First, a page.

From left to right: Moderator Augusto Lopez-Claros, Jody Williams, Susana Malcorra and Maria Fernanda Espinosa in a panel discussion on ‘Rethinking Global Affairs to Confront Global Challenges’ at the IE University in Madrid on January 19, 2023.

Jody Williams:  Before moving on to other significant issues confronting us all, one of the major concerns is exemplified by the question itself.  Finally appointing a woman secretary general of the UN would be another step in shattering the myth that men are made to run the world, not women.  Shattering such myths can sometimes seem like a Sisyphean task but we can and must work more and harder to end gender discrimination.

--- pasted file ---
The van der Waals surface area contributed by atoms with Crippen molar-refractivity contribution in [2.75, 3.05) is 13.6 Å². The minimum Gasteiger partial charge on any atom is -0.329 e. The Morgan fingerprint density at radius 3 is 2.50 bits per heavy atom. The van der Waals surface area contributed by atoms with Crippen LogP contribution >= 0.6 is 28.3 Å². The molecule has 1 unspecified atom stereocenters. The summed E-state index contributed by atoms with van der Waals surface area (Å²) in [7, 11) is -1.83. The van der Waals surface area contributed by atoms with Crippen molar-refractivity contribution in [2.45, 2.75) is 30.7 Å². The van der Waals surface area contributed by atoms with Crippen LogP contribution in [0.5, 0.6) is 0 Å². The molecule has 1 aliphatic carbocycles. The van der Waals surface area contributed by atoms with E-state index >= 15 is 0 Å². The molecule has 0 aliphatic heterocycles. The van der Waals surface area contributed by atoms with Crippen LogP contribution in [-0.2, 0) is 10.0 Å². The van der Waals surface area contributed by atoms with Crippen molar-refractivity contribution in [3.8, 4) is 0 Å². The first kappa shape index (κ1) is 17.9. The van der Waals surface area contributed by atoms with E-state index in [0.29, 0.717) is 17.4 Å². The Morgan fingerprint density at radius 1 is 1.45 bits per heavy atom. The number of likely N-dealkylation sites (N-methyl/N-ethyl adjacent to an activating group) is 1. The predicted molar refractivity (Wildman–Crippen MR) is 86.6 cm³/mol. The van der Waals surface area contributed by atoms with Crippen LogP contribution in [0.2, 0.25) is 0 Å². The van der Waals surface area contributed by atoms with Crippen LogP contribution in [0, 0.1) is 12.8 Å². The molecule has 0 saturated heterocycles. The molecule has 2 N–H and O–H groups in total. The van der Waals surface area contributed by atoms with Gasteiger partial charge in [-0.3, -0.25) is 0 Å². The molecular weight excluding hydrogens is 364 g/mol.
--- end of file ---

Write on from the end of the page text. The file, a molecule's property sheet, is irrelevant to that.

Three other major concerns would include accelerating climate change; the unraveling of our nuclear order as the relentless drive continues to marry artificial intelligence with weapons systems that on their own can make, target and kill decisions unimpeded by human involvement; and finally is the dramatically widening gap between the rich and the poor in the world, with its impact on women in particular. 

The 20 March release of the most recent UN report on climate change leaves no doubt that we are at a climate tipping point and the dire consequences of climate change. If no serious, concerted action takes place now humans will destroy our physical environment which will destabilize our economies and undermine our political and social order.  The consequences of the one on the other are evident. So, climate change is a social, economic and political crisis that must be faced.